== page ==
I’m violating my first rule. I’m writing angry. But…
I love the olympics. I love sport. And the olympics, still, despite it all, seem to me an incredible distillation of sport’s dedication, intensity, joy, humanity, and drama. Whether it’s the higher order game theory playing out in the biking peloton, the slowly evolving drama of the marathon, the sheer primal athleticism of weighlifting, or the H2O-immersed VO2max test that is the 400m individual medley, I just can’t get enough of it.
But NBC insists on forcibly reminding me at every turn that the Games are also something else. Like college football players, the athletes are mere “content” in a much bigger game. In this case what amounts to a two week utopian experiment in Nationalist Corporatism. A frenzy of metal counts, extractive economics and mind numbing cultural absurdity – where countries are reduced during their introduction to an association with their biggest historical monster.
But you had to wait to hear it because Costa’s idiotic commentary was held on tape until NBC’s $1B worth of sponsors were ready for you to see it: PrimeMonetizationTime. So, a giant fence surrounds the proceedings, put there by the IOC, NBC, and Akamai, where even tweets are controlled and the biggest event on the planet is dribbled out in a maddening temporal shift. But even then we had to endure systematic editing to make sure no one in the Kingdom of TeaMerica might be offended by anything, or bored. It doesn’t have to be this way. This was such a lost opportunity to make it great.
I still haven’t seen the opening ceremony from Beijing (same reasons, same perp), and I missed the one last night too. Well, I didn’t miss it exactly. When my tweet stream started lighting up late yesterday afternoon with visions of giant babies and Voldemort and flying bicycles and all the other British trippiness I ran to my TV. Work can wait, I want to see this! But I was blocked at every turn. Like an Iranian dissident I finally managed via a secret proxy to get a glimpse. But it lasted only a moment before some well-compensated gatekeeper sussed it out and blocked my subversive stream. I couldn’t deal with the asymmetry of the commentary without the thing, so I just shut down Twitter.
Did you know that the in order to use the official iPhone and iPad apps from NBC to live stream events you have to subscribe to a particular set of cable companies, and furthermore you have to be subscribed to a short list of pay channels? The web is no more an open network. It has been reduced (and diminished) to mere media pipe that connects (only) to your monopoly owned app – It’s like the AT&T of old. And if that pipe doesn’t go to your TV, it also won’t go to your computer, tablet, or phone. That’s a fascinating take on net neutrality isn’t it? We’ll happily use other people’s networks to deliver content to our “roaming” subscribers, but we demand to be able to charge when those dastardly web companies deliver their stuff on our pipes.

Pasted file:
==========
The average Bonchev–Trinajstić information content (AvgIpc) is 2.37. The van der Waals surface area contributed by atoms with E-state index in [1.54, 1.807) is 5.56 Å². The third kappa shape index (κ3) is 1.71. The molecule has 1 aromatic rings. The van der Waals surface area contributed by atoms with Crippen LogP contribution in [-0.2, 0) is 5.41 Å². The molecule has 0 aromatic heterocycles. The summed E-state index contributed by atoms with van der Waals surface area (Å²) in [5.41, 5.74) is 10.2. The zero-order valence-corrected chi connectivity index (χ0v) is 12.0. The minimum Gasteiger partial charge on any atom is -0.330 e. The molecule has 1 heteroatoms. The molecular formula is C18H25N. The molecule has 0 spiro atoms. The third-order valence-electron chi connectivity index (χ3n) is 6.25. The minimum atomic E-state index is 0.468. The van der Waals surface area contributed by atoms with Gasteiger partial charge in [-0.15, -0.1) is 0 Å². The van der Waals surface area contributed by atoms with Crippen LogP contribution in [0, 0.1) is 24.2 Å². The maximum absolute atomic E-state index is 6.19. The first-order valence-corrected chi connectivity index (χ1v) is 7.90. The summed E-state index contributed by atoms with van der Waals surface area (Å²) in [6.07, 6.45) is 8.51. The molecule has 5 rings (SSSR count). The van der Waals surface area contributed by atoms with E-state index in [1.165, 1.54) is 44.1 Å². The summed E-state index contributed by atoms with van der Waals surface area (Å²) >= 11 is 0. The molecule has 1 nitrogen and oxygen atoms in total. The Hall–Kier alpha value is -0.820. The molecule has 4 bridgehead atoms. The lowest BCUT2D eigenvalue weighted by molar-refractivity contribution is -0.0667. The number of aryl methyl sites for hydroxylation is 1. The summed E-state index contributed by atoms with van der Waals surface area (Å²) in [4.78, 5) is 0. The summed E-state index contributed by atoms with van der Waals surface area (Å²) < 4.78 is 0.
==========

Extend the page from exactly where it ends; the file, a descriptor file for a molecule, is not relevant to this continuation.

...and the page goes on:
Anyway, here’s the thing. I would happily pay $50 to access those streams for two weeks, assuming they were done well. But I’m not going to switch to Comcast from my current provider to get it. And it’s absolutely idiotic for Comcast/NBC to think I would. The Olympics last for two weeks, but that behemoth’s crap service is forever.
These guys run their media empire the way Chavez runs Venezuelan power companies. Provide crappy service and limit innovation but keep the cash coming to what is essentially an IoC chartered royal monopoly. They could make it great for everyone, an amazingly wonderful experience, but then they would have to worry about what creative destruction might do to their current benefactors.
But what if they thought about it differently? What might an open minded approach to the Olympic experience look like? If a well worn butt print in front of Comcast’s primetime-plasma-portal wasn’t a pre-req to the enjoyment of sport?
Instead of subverting the web, use it! Make the “Olympic Movement” a movement by creating a web of content and connections – stop trying to confine new media into the old one-to-many transmission model. Make every event available in real time to anyone with a web browser while making advertising possible (and viable) for a much wider range of companies. Sell apps that add context, content, and commentary around the events. Make it easy for fans that are in attendance to add their own content about the experience whether through specific apps written for the games or existing networks like Twitter. Design for a great multi-screen experience that makes the butt print model worth it. Partner with streaming services like Netflix to multiplex NBC’s single channel into as many as it takes to bring any event you might want to see to your television if that’s where you want to view it. Hell, I don’t know, I’ve only been thinking about this for five minutes and I already know I could create a hundred times better experience than these guys have.
Why am I so angry about this? I guess it’s because of a collision of value systems. The values implied by elite sport – intensity, commitment, integrity – are things worth emulating and when they are cast in contrast with the extractive, closed, corporatist, reactive values of the IoC and NBC the collision is just too much, at least for me. Such a massive fail.